Sunday, February 25, 2018
Little Fires Everywhere
By Celeste Ng
Penguin Press 2017
352 pages Literary Fiction
Occasionally—and unfortunately too occasionally—you begin a book that you realize is brilliantly written almost immediately. That is the case of Little Fires Everywhere by Celeste Ng. Ng tells us the end of the story in the first chapter, and then, in back and forth chapters, the entire story comes into view.
The setting is Shaker Heights, Ohio, a wealthy Cleveland suburb, filled with educated, wealthy parents and privileged kids. Two of the three families in focus are the quintessential Shaker Heights families. The Richardsons have four children—all teenagers. The other Shaker Heights family, the McCulloughs, are fostering an abandoned Chinese baby and want to adopt her. Into this established middle class atmosphere comes the Warrens, Mia and Pearl, who are anything but establishment people. Mia is a photographer and artist, and she and her teenage daughter Pearl have lived all over the country. They rent a duplex from the Richardsons, and Mia promises her daughter that they will stay in this community until Pearl graduates from high school. Pearl becomes fascinated by the Richardson family and what she sees as their normal and ordinary life, and she desperately seeks to be part of that kind of life. As the book begins, there is a fire in the Richardson’s house. The rest of the book tells the story of what brought about the fire, who started it, and why.
There are many fires smoldering throughout the novel. One important fire is the controversy caused by the little Chinese baby, and the white family who wants her. In a moment of weakness, the Chinese mother has left her at the fire station, but now she wants the baby back. The McCulloughs, have fallen in love with the little girl, although controversy swirls in the community over whether a white family can successfully raise a child of another race. From my perspective as the grandmother of several adopted grandchildren, I did not find that this was overtly as racist as some reviewers complained. I felt that it was just part of the dialogue.
In my mind, however, motherhood is the major theme of the book—motherhood in many forms. Elena Richardson, for example, is seldom called Elena—always Mrs. Richardson. “She had been brought up to follow rules, to believe that the proper functioning of the world depended upon her compliance…” Mrs. Richardson has a job; she is a reporter for the local newspaper. But she has never made journalism a career—her career is a housewife and mother. She does know how to investigate, and as she meets Mia, she becomes more than curious about Mia, the photographer, and Mia, the mother. She decides to investigate Mia’s background and what brought her to have such a nomadic life.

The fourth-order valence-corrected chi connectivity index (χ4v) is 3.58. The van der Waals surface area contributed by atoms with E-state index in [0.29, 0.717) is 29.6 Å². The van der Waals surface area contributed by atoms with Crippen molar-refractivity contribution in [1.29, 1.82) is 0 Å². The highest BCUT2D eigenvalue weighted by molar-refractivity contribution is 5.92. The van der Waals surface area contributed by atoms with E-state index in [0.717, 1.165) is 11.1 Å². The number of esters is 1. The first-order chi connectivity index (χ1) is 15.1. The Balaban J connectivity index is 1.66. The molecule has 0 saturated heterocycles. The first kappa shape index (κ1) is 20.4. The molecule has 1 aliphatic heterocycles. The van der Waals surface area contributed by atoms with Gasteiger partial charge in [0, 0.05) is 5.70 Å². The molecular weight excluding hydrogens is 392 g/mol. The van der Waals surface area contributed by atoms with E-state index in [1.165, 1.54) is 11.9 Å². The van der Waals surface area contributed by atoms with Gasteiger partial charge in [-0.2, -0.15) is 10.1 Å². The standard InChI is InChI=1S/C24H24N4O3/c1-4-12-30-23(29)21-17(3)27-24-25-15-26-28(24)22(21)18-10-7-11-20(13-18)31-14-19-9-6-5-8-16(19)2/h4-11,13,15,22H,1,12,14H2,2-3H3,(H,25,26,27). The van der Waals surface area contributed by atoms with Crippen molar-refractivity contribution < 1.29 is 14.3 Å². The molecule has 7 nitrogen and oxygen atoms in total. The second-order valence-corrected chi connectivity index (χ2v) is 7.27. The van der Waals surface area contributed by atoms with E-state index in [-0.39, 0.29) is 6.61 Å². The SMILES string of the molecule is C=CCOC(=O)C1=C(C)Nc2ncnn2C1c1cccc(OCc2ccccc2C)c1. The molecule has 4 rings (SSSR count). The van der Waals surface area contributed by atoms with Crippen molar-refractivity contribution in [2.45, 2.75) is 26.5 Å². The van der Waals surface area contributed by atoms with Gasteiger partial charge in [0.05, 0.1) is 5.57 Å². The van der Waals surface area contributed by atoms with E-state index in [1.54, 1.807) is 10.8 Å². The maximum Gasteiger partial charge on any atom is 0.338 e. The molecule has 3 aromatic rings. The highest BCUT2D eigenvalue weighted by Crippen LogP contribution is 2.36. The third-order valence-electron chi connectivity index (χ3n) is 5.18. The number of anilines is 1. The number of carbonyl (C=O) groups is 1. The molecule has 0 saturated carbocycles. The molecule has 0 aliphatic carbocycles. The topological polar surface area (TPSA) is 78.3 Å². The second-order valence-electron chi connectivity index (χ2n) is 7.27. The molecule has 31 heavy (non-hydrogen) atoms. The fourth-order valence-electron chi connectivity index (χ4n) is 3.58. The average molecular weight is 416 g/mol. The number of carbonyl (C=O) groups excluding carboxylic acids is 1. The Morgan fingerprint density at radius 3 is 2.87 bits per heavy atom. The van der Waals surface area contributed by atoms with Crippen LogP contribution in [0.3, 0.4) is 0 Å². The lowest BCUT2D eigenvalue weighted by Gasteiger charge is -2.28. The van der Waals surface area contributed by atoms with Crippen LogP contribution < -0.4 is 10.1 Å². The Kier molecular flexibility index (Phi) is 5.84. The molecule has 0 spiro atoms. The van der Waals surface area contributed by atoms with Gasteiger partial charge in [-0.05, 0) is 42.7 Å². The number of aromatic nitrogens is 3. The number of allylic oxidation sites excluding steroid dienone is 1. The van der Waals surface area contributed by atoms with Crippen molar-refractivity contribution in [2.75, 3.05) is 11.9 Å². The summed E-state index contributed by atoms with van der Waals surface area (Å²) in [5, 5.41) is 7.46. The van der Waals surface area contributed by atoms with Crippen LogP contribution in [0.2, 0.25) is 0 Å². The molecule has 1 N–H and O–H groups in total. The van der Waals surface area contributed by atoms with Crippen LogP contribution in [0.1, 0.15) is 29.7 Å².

Mia has a huge back story, much of it hinging on her motherhood—how she got and kept Pearl. This makes her sympathetic to the Chinese mother, Bebe Chow, and the circumstances by which she abandoned her baby daughter. Mia’s empathy also helps her to mother Izzy Richardson, the fourth Richardson child, who is neither understood nor validated by her mother. She doesn’t fit the mold that her mother has so carefully defined. Truly, Izzy is one of the most interesting characters in the book, and I would love to know more about what happened to her after she ran away.
Other aspects of motherhood play lesser roles, including unplanned pregnancies and abortions, and the overwhelming desire of the childless to become parents. All contribute to the smoldering sparks of fire.
The little fires all become big fires at the climax of Little Fires Everywhere. I loved that Ng didn’t solve everything in neat and tidy ways. The ending is messy, just like life is messy. She has provided us with the moral dilemmas that affect most families to some degree or another. Mia sums it up as she confronts Mrs. Richardson. “It bothers you, doesn’t it?” Why anyone would choose a different life from the one you’ve got? . . . It terrifies you. That you missed out on something. That you gave up something you didn’t know you wanted.”
The reader is left thinking about the life decisions that she made, the moral dilemmas presented during her lifetime, and the little fires that still smolder. The New York Times reviewer says that Little Fires Everywhere is an “utterly engrossing, often heartbreaking, deeply empathetic experience.”
Little Fires Everywhere has deservedly been on the best seller list for several weeks. I believe that Celeste Ng has a huge career ahead of her. Can't wait for her next book.